As we continue to work on improving our soil, we are learning about plants that gather micro and macro nutrients and minerals through their root systems and store them in their leaves.  These plants are called dynamic accumulators and can be used in the garden for many purposes.  They can be used to detoxify the soil and for gathering specific nutrients and minerals, bringing them up from deep in the ground through their extensive root systems.  We can use them as fertilizer for other plants that may be lacking those particular nutrients by cutting down the nutrient rich leaves and spreading them as a mulch or adding them to the compost pile.  Many of us are familiar with nitrogen dynamic accumulators such as clover which can fix nitrogen in the soil, restoring soil fertility.  

By planting certain dynamic accumulators that bring up calcium from the soil in a bed with plants that need extra calcium, you can create a symbiotic relationship allowing plants to flourish in a sustainable way.  Growing dynamic accumulators throughout your garden is a great way to fix deficiency in your soil as well as add diversity through their multi-functional qualities.

Comfrey, stinging nettles, yarrow, chicory  alfalfa, and dandelion are all dynamic accumulators, as well as, medicinal plants that we can use in our kitchen pharmacy.  We are interested in dynamic accumulators and their capacities for healing, not only the human body but also the earth in which they grow.  As we become aware of the powers these plants have to restore the soil and how to use them as compost teas, mulches, cover crops, and companion plants, the possibilities seem endless.  

Here is a list of some dynamic accumulators and the specific nutrients they supply:
1. Sugar Maple, Acer saccaraum K, Ca
2. Maples, Acer spp. K
3. Yarrow, Achillea millefolium K, P, Cu
4. Chives, Allium schoenoprasum K, P, Ca
5. Black Birch, Betula lenta K, P, Ca
6. Birches, Betula spp. P
7. Shagbark Hickry, Carya ovate K, P, Ca
8. Hickory, Pecans, Carya spp. K, Ca
9. German Chammomile, Chamaemelum nobile K, P, Ca
10. Chicory, Cichorium intybus K Ca
11. Flowering Dogwood, Cornus florida K, P, Ca
12. Horsetails, Equisetum spp. Ca, Co, Fe, Mg
13. Beeches, Fagus spp. K
14. European Beech, Fagus sylvatica K Ca
15. Strawberry, Fragria spp. Fe
16. Wintergreen, Gaultheria procumbens Mg
17. Licorices, Glycyrrhiza spp. P, N
18. Black Walnut, Juglans nigra K, P, Ca
19. Walnuts, Juglans spp. K, P
20. Lupines, Lupinus spp. P, N
21. Apples, Malus spp. K
22. Alfalfa, Medicago sativa Fe, N
23. Lemon Balm, Melissa officinalis P
24. Peppermint, Mentha piperita K, Mg
25. Watercress, Nasturtium officinale K, P, Ca, S, Fe, Mg, Na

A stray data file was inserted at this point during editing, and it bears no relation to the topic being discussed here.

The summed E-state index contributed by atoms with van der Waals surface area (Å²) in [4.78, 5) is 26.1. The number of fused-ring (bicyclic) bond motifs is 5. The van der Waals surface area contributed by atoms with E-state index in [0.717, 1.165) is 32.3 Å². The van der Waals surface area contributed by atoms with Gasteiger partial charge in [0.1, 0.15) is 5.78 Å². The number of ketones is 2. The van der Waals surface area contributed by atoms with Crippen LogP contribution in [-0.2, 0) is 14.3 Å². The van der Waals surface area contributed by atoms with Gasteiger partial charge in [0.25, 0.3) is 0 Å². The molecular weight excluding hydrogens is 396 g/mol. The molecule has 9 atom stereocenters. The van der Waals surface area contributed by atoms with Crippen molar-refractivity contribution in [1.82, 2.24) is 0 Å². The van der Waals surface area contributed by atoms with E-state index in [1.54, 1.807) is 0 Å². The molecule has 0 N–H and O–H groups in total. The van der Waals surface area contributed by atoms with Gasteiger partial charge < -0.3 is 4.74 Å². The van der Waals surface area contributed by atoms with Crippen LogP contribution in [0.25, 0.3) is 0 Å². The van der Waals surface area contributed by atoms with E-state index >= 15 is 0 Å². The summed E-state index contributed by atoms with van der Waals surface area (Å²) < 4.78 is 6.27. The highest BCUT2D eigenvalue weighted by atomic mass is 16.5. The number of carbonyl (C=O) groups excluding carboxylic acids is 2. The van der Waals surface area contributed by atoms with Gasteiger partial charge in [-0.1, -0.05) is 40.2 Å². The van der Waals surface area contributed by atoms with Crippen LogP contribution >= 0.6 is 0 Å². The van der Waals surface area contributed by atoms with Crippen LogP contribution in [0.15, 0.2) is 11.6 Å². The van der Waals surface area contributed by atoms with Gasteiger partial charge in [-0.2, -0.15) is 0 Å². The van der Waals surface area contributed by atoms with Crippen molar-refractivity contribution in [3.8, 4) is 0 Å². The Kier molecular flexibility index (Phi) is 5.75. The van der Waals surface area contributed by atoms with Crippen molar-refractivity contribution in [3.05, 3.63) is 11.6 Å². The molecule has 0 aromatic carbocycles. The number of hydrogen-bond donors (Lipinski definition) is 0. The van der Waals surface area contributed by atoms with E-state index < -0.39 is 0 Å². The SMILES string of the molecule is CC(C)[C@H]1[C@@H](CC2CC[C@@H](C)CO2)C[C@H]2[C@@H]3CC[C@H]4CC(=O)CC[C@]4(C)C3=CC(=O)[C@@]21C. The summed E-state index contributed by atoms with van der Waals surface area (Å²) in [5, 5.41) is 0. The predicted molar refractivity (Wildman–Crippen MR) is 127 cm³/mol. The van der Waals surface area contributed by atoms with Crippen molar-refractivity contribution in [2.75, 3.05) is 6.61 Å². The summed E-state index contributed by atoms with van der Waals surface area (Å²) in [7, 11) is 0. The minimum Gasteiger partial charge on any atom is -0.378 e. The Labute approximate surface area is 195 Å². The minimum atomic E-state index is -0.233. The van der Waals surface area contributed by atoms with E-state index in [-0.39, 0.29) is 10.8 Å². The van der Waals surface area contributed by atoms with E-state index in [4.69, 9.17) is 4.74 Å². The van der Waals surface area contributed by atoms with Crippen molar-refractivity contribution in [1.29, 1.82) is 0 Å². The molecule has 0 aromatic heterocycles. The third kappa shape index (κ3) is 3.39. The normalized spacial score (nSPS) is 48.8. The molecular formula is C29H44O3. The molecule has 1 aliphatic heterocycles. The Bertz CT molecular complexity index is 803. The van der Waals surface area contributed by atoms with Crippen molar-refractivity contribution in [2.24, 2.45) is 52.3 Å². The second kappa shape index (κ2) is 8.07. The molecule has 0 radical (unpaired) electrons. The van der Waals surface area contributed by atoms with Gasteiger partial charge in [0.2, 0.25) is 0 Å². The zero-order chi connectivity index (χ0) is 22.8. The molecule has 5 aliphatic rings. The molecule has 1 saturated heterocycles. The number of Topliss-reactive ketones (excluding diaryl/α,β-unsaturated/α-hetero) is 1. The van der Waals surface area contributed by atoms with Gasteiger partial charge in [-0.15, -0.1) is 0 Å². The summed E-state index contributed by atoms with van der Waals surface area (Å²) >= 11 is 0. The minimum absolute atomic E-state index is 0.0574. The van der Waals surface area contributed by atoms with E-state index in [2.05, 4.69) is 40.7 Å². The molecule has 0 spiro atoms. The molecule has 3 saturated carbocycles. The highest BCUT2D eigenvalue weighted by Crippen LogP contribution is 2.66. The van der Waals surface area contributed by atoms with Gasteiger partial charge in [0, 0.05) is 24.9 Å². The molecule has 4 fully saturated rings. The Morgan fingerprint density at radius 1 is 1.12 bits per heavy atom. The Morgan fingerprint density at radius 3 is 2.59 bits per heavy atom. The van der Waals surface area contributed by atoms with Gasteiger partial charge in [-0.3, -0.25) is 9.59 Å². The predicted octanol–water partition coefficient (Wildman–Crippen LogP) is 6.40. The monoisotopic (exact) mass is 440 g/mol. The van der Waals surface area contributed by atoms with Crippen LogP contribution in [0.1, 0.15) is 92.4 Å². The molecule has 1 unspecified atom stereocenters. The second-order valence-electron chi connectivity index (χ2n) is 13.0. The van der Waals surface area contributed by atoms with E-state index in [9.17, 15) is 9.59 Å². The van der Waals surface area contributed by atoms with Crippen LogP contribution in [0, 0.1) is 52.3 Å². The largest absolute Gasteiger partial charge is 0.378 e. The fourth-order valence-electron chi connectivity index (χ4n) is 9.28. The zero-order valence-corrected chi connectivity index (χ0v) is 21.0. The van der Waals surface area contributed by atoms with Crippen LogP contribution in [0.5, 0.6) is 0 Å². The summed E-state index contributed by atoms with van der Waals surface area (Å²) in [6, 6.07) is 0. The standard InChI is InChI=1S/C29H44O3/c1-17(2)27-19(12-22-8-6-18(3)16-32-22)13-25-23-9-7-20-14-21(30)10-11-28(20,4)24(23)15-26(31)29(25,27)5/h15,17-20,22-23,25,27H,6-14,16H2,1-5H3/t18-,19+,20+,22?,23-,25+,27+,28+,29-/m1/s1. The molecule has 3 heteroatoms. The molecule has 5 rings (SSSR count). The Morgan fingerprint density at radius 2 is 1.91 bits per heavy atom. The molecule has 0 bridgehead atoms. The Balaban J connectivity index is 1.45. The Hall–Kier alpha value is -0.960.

26. Silverweed, Potentilla arserina K, Ca, Cu
27. White Oak, Quercus alba, P
28. Black Locust, Robinia pseudoacacia, K, Ca, N
29. Sorrels, Docks, Rumex spp. K, P, Ca, Fe, Na
30. Salad Burnet, Sanguisorba minor Fe
31. Savory, Satureja spp. P
32. Chickweed, Stellaria media K, P
33. Comfreys, Symphytum spp. K, P, Ca, Cu, Fe
34. Dandilion, Taraxacum officinale K, P, Ca, Cu, Fe
35. Basswood, Tilia Americana P, Ca, Mg
36. Linden (Lime in the UK), Tilia spp. P, Ca
37. Clovers, Trifloium spp. P, N
38. Stinging Nettle, Urtica dioica, K, Ca, S, Fe, Na
39. Vetches, Vicia spp. K, P, N
40. Violets, Viola spp. P

Abbreviation Key

Ca = Calcium
Co = Cobalt
Cu = Copper
Fe = Iron
K = Potassium
Mg = Magnesium
N = Nitrogen (Nitrogen fixers)
Na = Sodium
P = Phosphorus
S = Sulfur

*list from Temperate climate permaculture

Wednesday, November 21, 2012


More on the fermenting tip, last year when I finally broke down and bought Wild Fermentaion, I read it cover to cover and added a whole bunch of new recipes to my list of new things to try.  Amazake is one I am most excited about and I'm finally getting around to experimenting with it.  I'm guessing that few of you out there have heard of this delicious fermented Japanese creation.  We usually buy it in the health food store as a thick smoothy like treat which the kids love.  During the fermentation process, simple rice (or any other grain you choose) becomes extremely sweet as the mold spores in the inoculated rice product called Koji turn the complex carbohydrates into simple sugars.  According to Sandor Katz, amazake is versatile enough to eat as a pudding, to sweeten your baked goods, or blend into a thick sweet beverage that can be consumed hot or cold.  The most exciting part about this recipe is that it only takes 12-24 hours to ferment.  Here's how you do it...

-2 cups sweet rice (or any other grain)
-2 cups koji  (I found at local health food store, but you can order here.  Koji is also the culture used to make miso)